~ by Rick Langenberg ~
Three, old classic buildings in Cripple Creek, which have incurred more than their share of “nine lives,” could once again get revived.
The buildings, located directly across the street from the Imperial hotel on Carr Street, once served as a living headquarters for actors and performers of the classic melodrama, when it was hosted by the Mackin family at the Imperial. The structures, known for highlighting the district’s Victorian era grandeur, also have a colorful history in both the town’s pre and post-gambling period.
They were the source of a huge controversy in the early years of gaming, capping an era of wild historic preservation fights that once prompted an investigation by the National Park Service. This occurred when hotel expansion plans, proposed by former owners of the Imperial casino, called for the historic gems to get demolished. This plan was rejected, following an outcry by residents and state preservation officials, who arrived in Cripple Creek with their legal and political guns loaded. As a compromise move, plans were finalized for moving the Victorian-era structures, but that action never materialized and the expansion project died.
Over the years, vastly different plans have progressed at this site, with little luck. Some of the homes’ needed improvements and additions were even granted under the town’s residential grant program for historic buildings, but never occurred.
However, a probably rescue mission for these structures may have finally arrived.
Last week, new pans were presented by Alpine Vista Properties for restoring the buildings and turning them into apartments and vacation retreats, and to use one of the structures as a residence.
No surprisingly, the council and city staff representatives greeted the plans with open arms.
“We do need some apartments and other homes,” noted Cripple Creek Planning Coordinator Renee Mueller, at last week’s hearing. “Bringing these homes back to useable condition will benefit the community…The restoration will help fulfill our obligation to restore buildings and serve the needs of our community,” she added in her staff report.
In order for the project to proceed, the city had to grant the applicants a conditional use permit for one of the structures, located at 273 E. Bennett, which would become a single family dwelling to be occupied by representatives of Alpine Vista. They wanted to use the homes as a residence.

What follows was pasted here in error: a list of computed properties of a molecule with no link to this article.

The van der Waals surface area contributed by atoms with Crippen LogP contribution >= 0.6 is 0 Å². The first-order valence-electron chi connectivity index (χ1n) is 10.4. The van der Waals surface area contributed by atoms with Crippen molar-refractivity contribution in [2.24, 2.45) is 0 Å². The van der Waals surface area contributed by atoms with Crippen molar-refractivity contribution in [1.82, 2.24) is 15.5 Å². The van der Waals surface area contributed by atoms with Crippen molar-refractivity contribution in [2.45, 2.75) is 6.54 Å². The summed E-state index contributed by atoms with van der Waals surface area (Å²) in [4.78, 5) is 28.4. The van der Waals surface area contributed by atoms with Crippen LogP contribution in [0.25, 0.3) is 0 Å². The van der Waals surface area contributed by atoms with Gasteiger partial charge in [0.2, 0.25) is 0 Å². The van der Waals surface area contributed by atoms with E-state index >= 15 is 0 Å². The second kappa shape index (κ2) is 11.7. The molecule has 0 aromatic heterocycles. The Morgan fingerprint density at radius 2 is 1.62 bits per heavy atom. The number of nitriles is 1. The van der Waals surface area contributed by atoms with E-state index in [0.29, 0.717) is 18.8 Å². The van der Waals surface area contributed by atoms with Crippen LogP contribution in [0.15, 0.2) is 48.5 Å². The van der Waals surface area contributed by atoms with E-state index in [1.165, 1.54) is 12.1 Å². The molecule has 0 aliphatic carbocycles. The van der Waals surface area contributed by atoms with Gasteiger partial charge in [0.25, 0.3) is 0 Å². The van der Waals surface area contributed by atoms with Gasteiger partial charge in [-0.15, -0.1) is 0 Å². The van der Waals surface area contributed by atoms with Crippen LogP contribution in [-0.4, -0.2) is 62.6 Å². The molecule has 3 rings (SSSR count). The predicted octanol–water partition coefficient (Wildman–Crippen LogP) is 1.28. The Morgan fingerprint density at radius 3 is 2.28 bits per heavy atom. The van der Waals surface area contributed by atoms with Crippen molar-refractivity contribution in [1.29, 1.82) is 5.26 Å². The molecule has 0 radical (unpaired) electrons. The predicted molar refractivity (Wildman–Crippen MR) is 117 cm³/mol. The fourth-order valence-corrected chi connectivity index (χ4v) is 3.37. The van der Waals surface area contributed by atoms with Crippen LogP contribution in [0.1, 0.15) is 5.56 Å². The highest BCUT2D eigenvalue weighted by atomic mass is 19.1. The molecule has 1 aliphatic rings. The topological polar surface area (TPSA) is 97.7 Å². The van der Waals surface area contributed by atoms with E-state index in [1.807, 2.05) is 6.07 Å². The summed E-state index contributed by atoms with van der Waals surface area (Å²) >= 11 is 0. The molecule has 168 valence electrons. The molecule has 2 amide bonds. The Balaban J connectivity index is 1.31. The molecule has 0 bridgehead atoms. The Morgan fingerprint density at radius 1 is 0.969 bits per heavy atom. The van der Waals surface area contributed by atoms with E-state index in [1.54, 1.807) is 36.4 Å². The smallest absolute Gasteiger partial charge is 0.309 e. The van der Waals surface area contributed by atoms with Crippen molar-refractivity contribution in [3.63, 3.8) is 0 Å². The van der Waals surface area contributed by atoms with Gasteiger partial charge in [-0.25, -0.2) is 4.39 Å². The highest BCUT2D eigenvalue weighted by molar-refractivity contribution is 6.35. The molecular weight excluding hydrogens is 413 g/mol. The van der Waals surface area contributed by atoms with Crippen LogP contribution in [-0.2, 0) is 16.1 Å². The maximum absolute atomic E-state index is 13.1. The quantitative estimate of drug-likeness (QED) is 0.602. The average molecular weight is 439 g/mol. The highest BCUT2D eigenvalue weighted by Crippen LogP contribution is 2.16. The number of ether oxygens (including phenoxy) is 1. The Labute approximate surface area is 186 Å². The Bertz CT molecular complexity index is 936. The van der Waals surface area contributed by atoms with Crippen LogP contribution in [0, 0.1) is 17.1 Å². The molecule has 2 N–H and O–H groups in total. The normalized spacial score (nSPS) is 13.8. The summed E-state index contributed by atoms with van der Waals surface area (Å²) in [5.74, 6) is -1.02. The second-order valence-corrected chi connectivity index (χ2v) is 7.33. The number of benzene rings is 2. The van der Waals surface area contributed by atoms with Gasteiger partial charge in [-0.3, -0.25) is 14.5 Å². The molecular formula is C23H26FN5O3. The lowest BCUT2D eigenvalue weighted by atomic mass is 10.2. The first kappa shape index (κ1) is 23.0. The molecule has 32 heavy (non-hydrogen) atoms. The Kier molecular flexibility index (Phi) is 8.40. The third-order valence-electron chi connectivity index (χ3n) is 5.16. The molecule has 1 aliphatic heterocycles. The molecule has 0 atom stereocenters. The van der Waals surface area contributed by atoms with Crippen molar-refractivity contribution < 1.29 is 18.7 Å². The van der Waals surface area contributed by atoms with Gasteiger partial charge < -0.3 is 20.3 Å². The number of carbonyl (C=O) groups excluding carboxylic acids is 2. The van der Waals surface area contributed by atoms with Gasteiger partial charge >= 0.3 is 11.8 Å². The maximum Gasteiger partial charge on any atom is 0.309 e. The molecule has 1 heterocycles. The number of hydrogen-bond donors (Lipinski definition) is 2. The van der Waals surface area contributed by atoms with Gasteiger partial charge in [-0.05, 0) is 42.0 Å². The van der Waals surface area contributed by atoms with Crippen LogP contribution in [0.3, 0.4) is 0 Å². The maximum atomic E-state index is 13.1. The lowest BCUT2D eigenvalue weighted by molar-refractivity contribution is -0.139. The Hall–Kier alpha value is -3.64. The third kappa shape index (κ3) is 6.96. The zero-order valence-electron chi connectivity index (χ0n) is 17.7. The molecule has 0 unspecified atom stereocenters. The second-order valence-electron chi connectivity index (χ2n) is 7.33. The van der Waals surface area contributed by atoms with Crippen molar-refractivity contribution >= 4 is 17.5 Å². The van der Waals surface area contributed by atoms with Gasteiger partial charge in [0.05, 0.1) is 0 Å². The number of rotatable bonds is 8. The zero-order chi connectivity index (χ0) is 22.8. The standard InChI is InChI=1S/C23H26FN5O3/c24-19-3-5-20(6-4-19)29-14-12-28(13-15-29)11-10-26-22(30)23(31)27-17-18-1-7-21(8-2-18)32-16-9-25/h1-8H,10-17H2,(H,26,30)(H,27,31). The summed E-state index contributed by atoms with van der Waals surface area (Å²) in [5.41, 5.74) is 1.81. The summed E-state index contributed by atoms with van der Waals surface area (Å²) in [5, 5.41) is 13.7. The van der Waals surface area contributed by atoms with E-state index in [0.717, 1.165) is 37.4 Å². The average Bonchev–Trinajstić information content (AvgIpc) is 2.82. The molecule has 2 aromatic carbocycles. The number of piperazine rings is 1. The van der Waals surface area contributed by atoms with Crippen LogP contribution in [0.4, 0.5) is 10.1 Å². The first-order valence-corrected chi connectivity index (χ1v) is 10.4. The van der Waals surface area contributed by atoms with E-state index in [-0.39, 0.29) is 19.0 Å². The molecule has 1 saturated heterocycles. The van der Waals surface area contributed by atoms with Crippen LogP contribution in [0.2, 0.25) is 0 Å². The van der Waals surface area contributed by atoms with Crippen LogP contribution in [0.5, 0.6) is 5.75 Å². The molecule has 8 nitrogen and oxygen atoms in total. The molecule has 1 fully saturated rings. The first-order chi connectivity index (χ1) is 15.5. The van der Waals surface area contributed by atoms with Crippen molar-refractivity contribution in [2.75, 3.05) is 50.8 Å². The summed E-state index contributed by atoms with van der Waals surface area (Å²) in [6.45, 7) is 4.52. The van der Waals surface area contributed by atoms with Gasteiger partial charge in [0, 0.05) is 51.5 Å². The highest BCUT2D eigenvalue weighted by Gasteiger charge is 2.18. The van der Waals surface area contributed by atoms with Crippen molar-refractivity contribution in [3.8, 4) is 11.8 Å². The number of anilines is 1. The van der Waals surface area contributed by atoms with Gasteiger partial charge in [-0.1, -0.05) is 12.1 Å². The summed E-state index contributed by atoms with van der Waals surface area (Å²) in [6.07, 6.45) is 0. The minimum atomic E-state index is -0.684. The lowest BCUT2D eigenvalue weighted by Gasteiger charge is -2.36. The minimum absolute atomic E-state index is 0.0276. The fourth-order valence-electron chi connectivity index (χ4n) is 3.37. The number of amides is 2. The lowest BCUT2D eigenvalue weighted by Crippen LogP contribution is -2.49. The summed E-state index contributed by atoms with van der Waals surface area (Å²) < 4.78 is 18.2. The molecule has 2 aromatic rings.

Under current zoning regulations, this isn’t permitted for these buildings.
Chris Allen, a spokesman and co-owner for Alpine Vista Properties, cited the company’s work in the Cripple Creek/Victor area, and especially in reviving the Whispering Pines development. He said they loved restoring old buildings in the district.
The council lauded them for their effort. “It is very sad,” said Cripple Creek Councilman Chris Hazlett, in describing the condition of at least one of the buildings that has strong ties to the community. “We were wondering if it could be saved.”
Allen, though, contended that Alpine Vista Properties is up to the challenge. For the most part, he said their group wants to convert the structures into apartments and vacation rentals. They also would like to reside, at least temporarily, in one of the homes.
The council expressed no reservations and offered plenty of encouragement. Councilman Tom Litherland even inquired what they have discovered so far inside these structures, as far as theatrical costumes and related material.
Allen admitted that these buildings have a lot of history. At the same time, he conceded they have their work cut for themselves in reviving the structures.
The council unanimously agreed to offer the company a needed conditional use permit to move the company’s effort forward.
Sign variance and new pocket park
Last week marked a time of other key planning requests. The council also approved a new variance for a sign request for the Wildwood casino for their Gas N’ Roll convenience store. Under the new changes, the casino will be allowed to install larger signs on the exterior of the building to better accommodate this structure.
Also, plans are progressing for a proposed pocket park next to city hall, with designs rendered by students of the University of Colorado at Denver. Some of these ideas include a “Mineshaft Park for Play,” “Womack Park,” “Cresson Vug,” “Mining Main Street,” and “Prospector Park.” These ideas, which focus on a variety of historic and community themes, are outlined through designs and brief descriptions exhibited on the walls of the Cripple Creek Council chambers at city hall. Citizens can currently view these designs.
City Administrator Ray DuBois said that at least one more main meeting will occur, with the students describing these ideas in more depth. The council will then have to decide which project it plans to pursue. Eventually, the city will try to land engineering and construction grants to do the project.